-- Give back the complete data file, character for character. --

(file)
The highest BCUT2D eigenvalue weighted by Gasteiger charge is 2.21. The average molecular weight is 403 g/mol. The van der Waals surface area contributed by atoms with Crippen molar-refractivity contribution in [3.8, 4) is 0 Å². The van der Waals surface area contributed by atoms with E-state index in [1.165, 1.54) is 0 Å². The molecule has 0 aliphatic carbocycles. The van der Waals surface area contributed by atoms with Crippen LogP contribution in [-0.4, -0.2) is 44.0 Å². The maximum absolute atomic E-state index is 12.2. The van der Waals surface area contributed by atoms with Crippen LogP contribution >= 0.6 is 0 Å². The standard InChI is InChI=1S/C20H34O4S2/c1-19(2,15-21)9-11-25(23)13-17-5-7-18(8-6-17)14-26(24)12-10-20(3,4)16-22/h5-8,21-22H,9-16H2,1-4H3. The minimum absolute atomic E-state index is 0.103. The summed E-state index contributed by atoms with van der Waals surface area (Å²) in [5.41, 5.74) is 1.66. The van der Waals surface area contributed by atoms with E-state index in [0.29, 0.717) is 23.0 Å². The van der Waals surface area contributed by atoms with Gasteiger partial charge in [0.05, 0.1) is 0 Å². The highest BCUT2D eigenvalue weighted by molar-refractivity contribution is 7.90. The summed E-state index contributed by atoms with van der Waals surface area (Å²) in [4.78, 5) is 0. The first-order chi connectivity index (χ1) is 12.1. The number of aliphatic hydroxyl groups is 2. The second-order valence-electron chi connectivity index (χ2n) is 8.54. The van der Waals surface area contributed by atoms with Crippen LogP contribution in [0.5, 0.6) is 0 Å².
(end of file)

The highest BCUT2D eigenvalue weighted by Gasteiger charge is 2.21. The average molecular weight is 403 g/mol. The van der Waals surface area contributed by atoms with Crippen molar-refractivity contribution in [3.8, 4) is 0 Å². The van der Waals surface area contributed by atoms with E-state index in [1.165, 1.54) is 0 Å². The molecule has 0 aliphatic carbocycles. The van der Waals surface area contributed by atoms with Crippen LogP contribution in [-0.4, -0.2) is 44.0 Å². The maximum absolute atomic E-state index is 12.2. The van der Waals surface area contributed by atoms with Crippen LogP contribution >= 0.6 is 0 Å². The standard InChI is InChI=1S/C20H34O4S2/c1-19(2,15-21)9-11-25(23)13-17-5-7-18(8-6-17)14-26(24)12-10-20(3,4)16-22/h5-8,21-22H,9-16H2,1-4H3. The minimum absolute atomic E-state index is 0.103. The summed E-state index contributed by atoms with van der Waals surface area (Å²) in [5.41, 5.74) is 1.66. The van der Waals surface area contributed by atoms with E-state index in [0.29, 0.717) is 23.0 Å². The van der Waals surface area contributed by atoms with Gasteiger partial charge in [0.05, 0.1) is 0 Å². The highest BCUT2D eigenvalue weighted by molar-refractivity contribution is 7.90. The summed E-state index contributed by atoms with van der Waals surface area (Å²) in [4.78, 5) is 0. The first-order chi connectivity index (χ1) is 12.1. The number of aliphatic hydroxyl groups is 2. The second-order valence-electron chi connectivity index (χ2n) is 8.54. The van der Waals surface area contributed by atoms with Crippen LogP contribution in [0.5, 0.6) is 0 Å².